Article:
pharmacoepidemiology and drug safety 2014; 23: 1107–1109

Published online in Wiley Online Library ( DOI: 10.1002/pds.3693


Medicine use in pregnancy and public cord blood bank databases To the Editor Charlton et al. recently showed that combining the systematic use of electronic healthcare databases with data collected in population-based registries for the epidemiological surveillance of congenital anomalies (the EUROCAT network) can lead to a reliable European system for the evaluation of medicine use in pregnancy in relation to the risk of congenital anomalies.1 Actually, most cited databases (Danish National Birth Registry, Danish National Patient Registry, Medical Birth Registry of Norway, EFEMERIS database in France, National Community Child Health Database and the Patient Episode Database for Wales, Emilia Romagna and Tuscany CeDAP databases in Italy) capture information relative to abortions and stillbirths, provide figures on gestational age and birth weight and record maternal co-morbidities or family history of congenital anomalies.1 However, potential confounders like alcohol consumption or smoking, as well as the last menstrual period date, necessary to calculate the actual exposure time, are irregularly reported.1 In addition, healthcare databases trace the drug prescription, more than the actual drug consumption, because non-compliance information are usually not available and underreport the use of over the counter (OTC) drugs. For example, in the study of Charlton et al., all registries were able to capture data on high-dose folic acid (5 mg) prescription, whereas information on standard-dose folic acid (0.4 mg) consumption were very scarce.1 Indeed, the analysis of data recruited directly through maternal interviews, even though investigating significantly smaller pregnant population, can help to highlight the extent and the type of drug use not captured by databases. Currently, public cord blood banks gather a great deal of various information in a sizeable sample of pregnant women. Donating cord blood to the purpose of allogeneic hematopoietic stem cell transplantation of patients with hematological diseases is a worldwide acknowledged practice. In 2010, 3.6% of the whole Italian pregnant population addressed public cord blood banks to donate their cord blood; these figures have further increased in the last years.2 The donor eligibility is established after week 32 of gestation by healthcare Copyright © 2014 John Wiley & Sons, Ltd.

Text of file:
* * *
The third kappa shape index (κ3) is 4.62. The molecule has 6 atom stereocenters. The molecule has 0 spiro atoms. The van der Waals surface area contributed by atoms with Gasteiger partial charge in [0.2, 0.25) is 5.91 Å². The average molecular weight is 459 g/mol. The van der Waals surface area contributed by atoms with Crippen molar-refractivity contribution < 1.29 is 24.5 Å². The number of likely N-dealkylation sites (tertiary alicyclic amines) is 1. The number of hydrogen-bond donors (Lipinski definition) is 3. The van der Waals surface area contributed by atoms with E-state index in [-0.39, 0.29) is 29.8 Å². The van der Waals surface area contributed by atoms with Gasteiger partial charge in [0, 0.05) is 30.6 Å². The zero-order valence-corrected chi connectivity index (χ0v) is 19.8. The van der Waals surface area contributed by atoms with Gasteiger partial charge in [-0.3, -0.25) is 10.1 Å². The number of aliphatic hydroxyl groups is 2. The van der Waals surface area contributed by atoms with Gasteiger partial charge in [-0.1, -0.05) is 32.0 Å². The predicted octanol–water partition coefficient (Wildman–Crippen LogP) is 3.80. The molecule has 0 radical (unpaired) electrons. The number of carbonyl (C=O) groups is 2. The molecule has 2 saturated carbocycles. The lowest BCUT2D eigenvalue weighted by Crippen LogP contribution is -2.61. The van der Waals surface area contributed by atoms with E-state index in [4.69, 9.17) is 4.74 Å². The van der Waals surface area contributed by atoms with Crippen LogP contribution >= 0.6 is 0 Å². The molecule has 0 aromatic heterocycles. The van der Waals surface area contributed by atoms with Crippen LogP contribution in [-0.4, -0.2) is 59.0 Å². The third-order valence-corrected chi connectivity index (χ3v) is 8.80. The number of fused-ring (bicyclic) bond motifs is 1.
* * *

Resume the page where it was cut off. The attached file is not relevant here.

personnel ascertaining the healthy status of the women and of her partner: in particular, infectious diseases and hereditary diseases are carefully investigated and excluded. To this purpose, maternal and paternal medical history, family medical history and donor habits (including alcohol and drug consuming and medicines taken during pregnancy) are collected. In addition, data relative to pregnancy course are acquired. After the delivery, when cord blood is collected, the health status of the newborn, including birth weight and Apgar score, is recorded. In this study, we show the data on drug exposure, including OTC medications, micronutrients and vitamins, registered in a sample of 2135 pregnant women in two public Italian cord blood banks (Unicatt Cord Blood Bank; “A. Gemelli” Hospital, Rome and Banca del Lazio, “Umberto I” Hospital, Rome) in the 2011–2013 period. The study was approved by the local Ethic Committees. Drugs were classified according to the World Health Organization’s (WHO) Anatomical Therapeutic Chemical (ATC) code, and the data were analyzed using the IBM SPSS Statistics 21.0 software. Age, gestational age at the time of the interview, parity, pregnancy course and concomitant diseases, as well as the commercial names or active substances of drugs used during pregnancy were recorded in all the 2135 investigated women. The reason of the treatment and therapy duration was detailed in 97.7% of cases. The mean gestational age at the time of the interview was 36 + 3 weeks. The mean maternal age at delivery was 33.8 ± 4.6 years: this figure is slightly higher than that of 32.0 reported in our country in 2011.3 The expected miscarriage rate for people of similar age is 20%, very close to the figure of 19.8% that we reported.4 Moreover, in our study population, about 2% of women underwent assisted fertilization, a proportion tightly similar to the value of 1.4% reported in 2009 in Italian population.5 On the whole, 22.4% of women reported a disease pre-existing to pregnancy, while 28.1% developed a pregnancy-related illness, with genitourinary infections, thyroid diseases and iron deficiency anemia being the most frequent reported (17.8%, 13.9% and 10.3%, respectively). The prevalence of diabetes (0.9%) or congenital thrombophilia (3.7%), as well as the incidence of gestational diabetes (3.7%),


s. spartano et al.

gestational hypertension (1.7%) or intrahepatic cholestasis (2.1%), were similar to those reported in general pregnant population.6–10 These findings suggest that cord blood donors may be considered sufficiently representative of the entire pregnant population. Overall, excluding vitamins and dietary supplements, 64.8% of women received at least one drug, 28.8% more than one drug and 10.7% more than two medications. These figures suggest that a progressive increase of drug exposure among pregnant women over time.11,12 In general, women with higher age, concomitant diseases or those subjected to amniocentesis received a higher number of drugs (p = 0.004, p

Medicine use in pregnancy and public cord blood bank databases.

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